What are breeders to do with those young racing prospects that don’t meet the stringent standards of the buying public in a market that is overfull?
As many breeders are deciding with even some very nice stock that have realized significant bids, the only option is to put them into training. For some that is a viable and potentially very profitable option.
Quality Road, bought back for $110,000 at the Keeneland September sale in 2007, has to be the poster pony for this approach. Owner-breeder Ned Evans was properly situated to take the big colt home, give him time and proper training, and he has reaped the benefits of more than $2.2 million in racetrack earnings and another seven-figure dividend in potential stallion valuation.
In a similar situation, quite a number of breeders would have been forced by economic pressure to take the money and “stop the bleeding” by accepting a net loss. And that is the case many breeders are presented with as their stock works its way through the labyrinthine path among the barns at Keeneland.
This is not a good situation for horse racing or horse breeding, but it is the way things are working themselves out as part of the national and international economy.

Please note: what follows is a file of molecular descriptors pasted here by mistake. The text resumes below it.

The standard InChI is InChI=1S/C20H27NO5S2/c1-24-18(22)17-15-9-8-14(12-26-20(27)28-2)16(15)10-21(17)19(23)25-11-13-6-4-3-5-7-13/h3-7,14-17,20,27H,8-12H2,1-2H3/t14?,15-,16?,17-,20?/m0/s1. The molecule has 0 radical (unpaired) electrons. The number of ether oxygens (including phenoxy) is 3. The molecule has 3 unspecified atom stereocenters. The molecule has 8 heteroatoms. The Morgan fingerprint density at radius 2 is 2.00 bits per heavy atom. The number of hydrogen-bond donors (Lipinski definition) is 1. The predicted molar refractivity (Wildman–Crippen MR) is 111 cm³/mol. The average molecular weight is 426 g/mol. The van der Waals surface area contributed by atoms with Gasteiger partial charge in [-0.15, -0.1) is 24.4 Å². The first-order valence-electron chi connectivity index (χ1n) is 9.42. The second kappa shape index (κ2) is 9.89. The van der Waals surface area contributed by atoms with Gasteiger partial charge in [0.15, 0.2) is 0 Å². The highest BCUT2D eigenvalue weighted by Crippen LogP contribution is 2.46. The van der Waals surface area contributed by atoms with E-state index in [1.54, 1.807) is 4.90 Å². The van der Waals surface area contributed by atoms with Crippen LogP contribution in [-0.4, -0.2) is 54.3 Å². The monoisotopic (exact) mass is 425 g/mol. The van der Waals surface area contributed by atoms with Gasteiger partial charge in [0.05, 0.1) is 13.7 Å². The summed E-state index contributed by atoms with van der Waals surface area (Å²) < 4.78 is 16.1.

Even allowing for the volume of very good to decent sales today, the stats surely indicate that all is not well with a sizable portion of the business. The only result is that breeders will be under greater pressure to sell — for any price — at the November sales.
Can anyone envision an improving market there?
And then the depressing values and increasing losses will come back to haunt the stallion operations.
Somewhere along the trail, the Commonwealth of Kentucky might catch on and realize that it is watching the best source of revenue (taxes on top of taxes), tourism, agribusiness, and ecologically responsible business go away.
Because breeders will be taking more mares out of Kentucky to states that offer them incentives for breeding good horses, whether they sell for big money on one day in their lives or not.